My First Writable With Hadoop


Hadoop uses a simple and efficient serialization protocol to serialize data between the map and reduce steps.  There is a lot going on between these two steps, but this article is not about that.  Rather it focuses on what a developer needs to know in order to write a custom Writable class.  Just for the folks that are new to MapReduce in Hadoop, the OutputCollector in the Map and Reduce step accepts only the value as of type Writable.

Writable is an interface in Hadoop and it has two methods: void readFields(DataInput in) and void write(DataOutput out).  If you browse Hadoop Javadocs, ther are roughly about 43 classes in Hadoop that implements the Writable interface.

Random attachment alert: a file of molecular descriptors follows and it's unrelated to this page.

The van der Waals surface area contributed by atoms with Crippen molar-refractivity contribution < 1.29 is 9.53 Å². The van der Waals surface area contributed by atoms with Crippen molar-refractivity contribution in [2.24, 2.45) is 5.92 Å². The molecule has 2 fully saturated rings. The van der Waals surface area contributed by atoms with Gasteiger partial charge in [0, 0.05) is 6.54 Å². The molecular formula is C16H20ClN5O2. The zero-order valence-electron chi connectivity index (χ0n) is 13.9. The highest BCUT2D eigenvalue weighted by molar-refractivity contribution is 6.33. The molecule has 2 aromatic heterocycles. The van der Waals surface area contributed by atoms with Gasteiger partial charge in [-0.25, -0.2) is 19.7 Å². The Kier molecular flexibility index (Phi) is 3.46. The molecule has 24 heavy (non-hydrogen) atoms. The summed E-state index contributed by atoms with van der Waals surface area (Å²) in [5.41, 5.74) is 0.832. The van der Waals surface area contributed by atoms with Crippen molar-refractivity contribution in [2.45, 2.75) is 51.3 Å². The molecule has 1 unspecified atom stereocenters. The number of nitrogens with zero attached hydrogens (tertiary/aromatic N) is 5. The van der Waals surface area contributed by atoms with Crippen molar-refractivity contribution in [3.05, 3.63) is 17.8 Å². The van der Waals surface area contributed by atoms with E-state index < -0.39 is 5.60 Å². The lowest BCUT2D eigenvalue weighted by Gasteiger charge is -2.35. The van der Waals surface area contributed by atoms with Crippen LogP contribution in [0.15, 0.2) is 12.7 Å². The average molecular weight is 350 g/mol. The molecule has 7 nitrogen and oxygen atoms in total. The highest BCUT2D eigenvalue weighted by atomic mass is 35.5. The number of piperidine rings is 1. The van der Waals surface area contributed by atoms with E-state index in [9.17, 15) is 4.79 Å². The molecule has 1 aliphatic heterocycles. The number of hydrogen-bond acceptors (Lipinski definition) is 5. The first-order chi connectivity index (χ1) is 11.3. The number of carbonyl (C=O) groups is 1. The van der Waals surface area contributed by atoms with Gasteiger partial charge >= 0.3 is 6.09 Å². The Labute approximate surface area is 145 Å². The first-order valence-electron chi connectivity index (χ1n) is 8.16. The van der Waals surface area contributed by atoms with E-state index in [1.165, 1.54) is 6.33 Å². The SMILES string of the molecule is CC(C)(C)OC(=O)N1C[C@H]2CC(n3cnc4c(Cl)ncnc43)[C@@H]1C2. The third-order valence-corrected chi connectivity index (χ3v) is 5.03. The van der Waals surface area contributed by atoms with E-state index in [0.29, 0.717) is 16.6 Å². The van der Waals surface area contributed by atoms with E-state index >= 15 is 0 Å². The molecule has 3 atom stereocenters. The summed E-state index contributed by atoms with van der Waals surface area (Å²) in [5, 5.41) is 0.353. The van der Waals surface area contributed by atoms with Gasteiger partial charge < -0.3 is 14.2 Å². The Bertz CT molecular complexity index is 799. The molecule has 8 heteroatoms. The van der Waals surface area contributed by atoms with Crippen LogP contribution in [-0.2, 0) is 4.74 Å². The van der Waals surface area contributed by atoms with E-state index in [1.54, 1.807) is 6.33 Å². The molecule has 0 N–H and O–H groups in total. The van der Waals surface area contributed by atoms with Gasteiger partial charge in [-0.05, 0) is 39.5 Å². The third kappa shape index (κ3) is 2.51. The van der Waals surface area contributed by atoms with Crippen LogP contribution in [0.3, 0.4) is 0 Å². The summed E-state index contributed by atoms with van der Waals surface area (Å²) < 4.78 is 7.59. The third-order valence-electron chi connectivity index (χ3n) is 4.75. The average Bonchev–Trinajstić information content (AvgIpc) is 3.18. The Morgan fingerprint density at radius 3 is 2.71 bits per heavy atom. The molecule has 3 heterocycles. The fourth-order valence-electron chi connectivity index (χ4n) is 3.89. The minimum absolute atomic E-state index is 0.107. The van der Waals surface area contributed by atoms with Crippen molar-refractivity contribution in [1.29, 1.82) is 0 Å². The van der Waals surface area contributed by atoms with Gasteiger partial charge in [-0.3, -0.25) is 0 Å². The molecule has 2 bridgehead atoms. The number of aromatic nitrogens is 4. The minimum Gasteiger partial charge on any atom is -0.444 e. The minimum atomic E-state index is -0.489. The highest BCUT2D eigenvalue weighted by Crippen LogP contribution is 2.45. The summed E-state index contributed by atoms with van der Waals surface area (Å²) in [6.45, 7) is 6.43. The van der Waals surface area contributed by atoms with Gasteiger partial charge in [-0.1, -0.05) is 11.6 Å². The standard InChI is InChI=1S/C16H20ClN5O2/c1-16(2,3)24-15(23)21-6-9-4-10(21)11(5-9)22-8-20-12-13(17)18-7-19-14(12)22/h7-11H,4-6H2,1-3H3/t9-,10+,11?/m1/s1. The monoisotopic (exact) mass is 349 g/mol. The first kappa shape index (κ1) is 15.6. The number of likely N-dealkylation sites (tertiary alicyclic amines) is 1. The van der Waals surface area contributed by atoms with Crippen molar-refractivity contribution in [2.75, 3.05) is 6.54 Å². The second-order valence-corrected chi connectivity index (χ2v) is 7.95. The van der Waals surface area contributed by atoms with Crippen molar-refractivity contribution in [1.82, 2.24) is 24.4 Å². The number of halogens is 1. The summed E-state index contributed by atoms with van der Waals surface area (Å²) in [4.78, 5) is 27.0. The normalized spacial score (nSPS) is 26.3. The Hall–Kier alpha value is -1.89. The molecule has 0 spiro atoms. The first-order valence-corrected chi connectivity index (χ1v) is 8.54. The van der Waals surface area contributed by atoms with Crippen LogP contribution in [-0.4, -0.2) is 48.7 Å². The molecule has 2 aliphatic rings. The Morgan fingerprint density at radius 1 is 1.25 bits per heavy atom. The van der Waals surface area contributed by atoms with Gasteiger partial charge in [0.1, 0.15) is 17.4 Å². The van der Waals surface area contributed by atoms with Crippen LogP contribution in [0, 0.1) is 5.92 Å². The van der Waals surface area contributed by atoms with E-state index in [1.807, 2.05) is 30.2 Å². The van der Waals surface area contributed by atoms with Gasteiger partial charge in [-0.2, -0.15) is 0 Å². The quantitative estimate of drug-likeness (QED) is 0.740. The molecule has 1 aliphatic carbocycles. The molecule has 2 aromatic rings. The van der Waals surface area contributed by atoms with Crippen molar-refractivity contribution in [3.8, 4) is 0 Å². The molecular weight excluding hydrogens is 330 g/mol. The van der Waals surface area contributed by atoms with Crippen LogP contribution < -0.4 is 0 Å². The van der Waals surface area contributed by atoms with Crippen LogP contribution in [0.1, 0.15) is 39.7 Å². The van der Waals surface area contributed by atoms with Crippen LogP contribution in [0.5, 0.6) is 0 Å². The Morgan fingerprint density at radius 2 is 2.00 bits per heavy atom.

Depending on what your MapReduce application needs, one of the out-of-box Writables will do the job, but if there isn’t one, then it is fairly straight forward to write a custom Writable.  That’s what I had to do for my project.  What I discovered and there isn’t that much documentation on it is in addition to the two methods defined in the Writable interface, you also need to implement the toString() method if you want the data in your custom Writable to appear in the output file (this took me sometime to figure out).

One of the interesting Writables is the GenericWritable.  This comes in handy when the Map and Combiner output the same key type, but different value type.  The requirement in Hadoop is the values that are mapped out to reduce, only one value type is allowed.  The GenericWritable basically helps you wrap instances of value of different types.  See GenericWritable JavaDoc for more details.

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